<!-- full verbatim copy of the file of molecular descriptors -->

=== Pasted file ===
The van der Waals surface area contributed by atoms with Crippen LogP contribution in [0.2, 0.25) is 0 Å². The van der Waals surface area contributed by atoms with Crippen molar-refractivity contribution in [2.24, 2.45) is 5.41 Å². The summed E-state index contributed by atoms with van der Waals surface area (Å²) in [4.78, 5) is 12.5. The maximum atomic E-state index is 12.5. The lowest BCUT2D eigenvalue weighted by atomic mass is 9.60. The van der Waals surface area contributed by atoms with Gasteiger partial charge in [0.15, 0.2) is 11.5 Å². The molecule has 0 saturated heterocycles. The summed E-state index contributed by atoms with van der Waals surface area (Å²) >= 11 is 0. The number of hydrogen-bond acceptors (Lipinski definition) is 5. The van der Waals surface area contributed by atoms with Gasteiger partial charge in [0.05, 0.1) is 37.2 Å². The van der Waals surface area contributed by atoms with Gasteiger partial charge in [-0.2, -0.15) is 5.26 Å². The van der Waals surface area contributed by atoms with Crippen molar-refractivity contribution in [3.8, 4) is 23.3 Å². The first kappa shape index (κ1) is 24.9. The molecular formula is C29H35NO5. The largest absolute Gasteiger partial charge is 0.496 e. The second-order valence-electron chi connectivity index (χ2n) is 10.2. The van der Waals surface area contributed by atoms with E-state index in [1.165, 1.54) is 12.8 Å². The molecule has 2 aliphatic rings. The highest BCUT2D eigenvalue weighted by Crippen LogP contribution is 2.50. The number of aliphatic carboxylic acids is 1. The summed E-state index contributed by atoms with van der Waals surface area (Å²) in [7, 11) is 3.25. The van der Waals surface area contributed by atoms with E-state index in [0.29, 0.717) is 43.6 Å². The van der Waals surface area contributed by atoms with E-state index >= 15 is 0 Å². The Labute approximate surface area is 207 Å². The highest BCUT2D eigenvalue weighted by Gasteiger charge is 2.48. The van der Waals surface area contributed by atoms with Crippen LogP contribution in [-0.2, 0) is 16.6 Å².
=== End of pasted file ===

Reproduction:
The van der Waals surface area contributed by atoms with Crippen LogP contribution in [0.2, 0.25) is 0 Å². The van der Waals surface area contributed by atoms with Crippen molar-refractivity contribution in [2.24, 2.45) is 5.41 Å². The summed E-state index contributed by atoms with van der Waals surface area (Å²) in [4.78, 5) is 12.5. The maximum atomic E-state index is 12.5. The lowest BCUT2D eigenvalue weighted by atomic mass is 9.60. The van der Waals surface area contributed by atoms with Gasteiger partial charge in [0.15, 0.2) is 11.5 Å². The molecule has 0 saturated heterocycles. The summed E-state index contributed by atoms with van der Waals surface area (Å²) >= 11 is 0. The number of hydrogen-bond acceptors (Lipinski definition) is 5. The van der Waals surface area contributed by atoms with Gasteiger partial charge in [0.05, 0.1) is 37.2 Å². The van der Waals surface area contributed by atoms with Gasteiger partial charge in [-0.2, -0.15) is 5.26 Å². The van der Waals surface area contributed by atoms with Crippen molar-refractivity contribution in [3.8, 4) is 23.3 Å². The first kappa shape index (κ1) is 24.9. The molecular formula is C29H35NO5. The largest absolute Gasteiger partial charge is 0.496 e. The second-order valence-electron chi connectivity index (χ2n) is 10.2. The van der Waals surface area contributed by atoms with E-state index in [1.165, 1.54) is 12.8 Å². The molecule has 2 aliphatic rings. The highest BCUT2D eigenvalue weighted by Crippen LogP contribution is 2.50. The number of aliphatic carboxylic acids is 1. The summed E-state index contributed by atoms with van der Waals surface area (Å²) in [7, 11) is 3.25. The van der Waals surface area contributed by atoms with E-state index in [0.29, 0.717) is 43.6 Å². The van der Waals surface area contributed by atoms with E-state index >= 15 is 0 Å². The Labute approximate surface area is 207 Å². The highest BCUT2D eigenvalue weighted by Gasteiger charge is 2.48. The van der Waals surface area contributed by atoms with Crippen LogP contribution in [-0.2, 0) is 16.6 Å².